He shook his head, annoyed at his wandering thoughts. He took a sip of his beer, and then a bigger gulp, before replacing the glass on the bar-top. He eyed the bartender again, gathering his resolve.
“Sir? Excuse me?”
The bartender continued wiping, engrossed in his work with his hand’s subtly herky-jerky rhythm. His heavily pockmarked face betrayed no emotion. His silver hair, tied back in a long greasy ponytail, glistened in the dim orange overhead lights. The man closest to Philip at the bar, and within earshot, slipped from his stool and drifted toward the bathroom to the rear of the room.
Philip stole himself, thinking of his great need, and the immeasurable pain with which he lived every day and that followed him into dreams. He said, “I need to see Vern. Please.”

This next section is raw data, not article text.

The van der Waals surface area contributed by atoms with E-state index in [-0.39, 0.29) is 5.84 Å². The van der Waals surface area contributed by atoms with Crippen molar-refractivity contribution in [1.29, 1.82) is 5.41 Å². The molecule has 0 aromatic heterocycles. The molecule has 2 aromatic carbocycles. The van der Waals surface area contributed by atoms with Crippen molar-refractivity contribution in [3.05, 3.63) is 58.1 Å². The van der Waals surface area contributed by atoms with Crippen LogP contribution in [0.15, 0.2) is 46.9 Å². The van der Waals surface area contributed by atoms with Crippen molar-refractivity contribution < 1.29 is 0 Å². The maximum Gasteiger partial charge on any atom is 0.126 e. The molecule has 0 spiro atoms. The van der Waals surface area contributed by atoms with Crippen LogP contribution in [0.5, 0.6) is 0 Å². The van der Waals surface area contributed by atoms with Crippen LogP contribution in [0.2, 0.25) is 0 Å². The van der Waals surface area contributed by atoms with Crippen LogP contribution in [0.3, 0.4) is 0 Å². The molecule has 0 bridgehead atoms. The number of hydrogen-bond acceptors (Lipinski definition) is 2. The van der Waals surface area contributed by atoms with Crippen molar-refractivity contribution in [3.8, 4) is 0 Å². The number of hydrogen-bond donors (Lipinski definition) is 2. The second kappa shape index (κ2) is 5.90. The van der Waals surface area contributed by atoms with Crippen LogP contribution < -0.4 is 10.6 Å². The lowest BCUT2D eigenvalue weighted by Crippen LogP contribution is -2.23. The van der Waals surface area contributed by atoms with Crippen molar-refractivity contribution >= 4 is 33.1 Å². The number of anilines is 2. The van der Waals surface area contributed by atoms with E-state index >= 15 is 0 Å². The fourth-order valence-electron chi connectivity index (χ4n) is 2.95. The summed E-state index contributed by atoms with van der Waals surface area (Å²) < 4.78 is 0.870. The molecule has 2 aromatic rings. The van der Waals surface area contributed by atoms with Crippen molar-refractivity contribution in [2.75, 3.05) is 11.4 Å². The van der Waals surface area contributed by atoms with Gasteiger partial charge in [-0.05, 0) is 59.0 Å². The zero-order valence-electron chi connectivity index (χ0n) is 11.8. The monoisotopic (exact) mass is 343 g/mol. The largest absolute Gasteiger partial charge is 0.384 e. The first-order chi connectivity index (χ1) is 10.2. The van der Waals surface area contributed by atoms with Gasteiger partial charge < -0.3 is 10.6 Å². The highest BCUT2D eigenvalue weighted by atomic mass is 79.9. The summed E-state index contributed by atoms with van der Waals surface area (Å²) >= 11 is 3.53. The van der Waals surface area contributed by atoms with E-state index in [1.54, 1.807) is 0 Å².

The bartender looked up. His eyes lingered a second on Philip’s haggard face, seeming to absorb the sight of his bloodshot eyes, the dark pouches beneath them. “Nobody by that name hangs around here. Sorry.”
“I was told I could find him here,” Philip said quickly, excited to have initiated conversation with the reticent man. “And that I might be able to learn where to find the Saint.”
The bartender eyed him coldly. “You were informed wrong.”
“Please, sir, I –”
“This is a rough area. I got a direct line to the cops here.” He pointed to the old-fashion rotary phone hanging on the wall behind the bar, another relic from a bygone era. “I don’t know anyone by that name but you keep askin’, and I start dialin’. I’m a retired Blue-shirt myself. The only reason I ain’t called you in just for askin’ for Vernsy is because I don’t believe in no justice out there no more, so I don’t give that much of a shit either way. But don’t push me. Drink your beer, then get out. Or just get out.”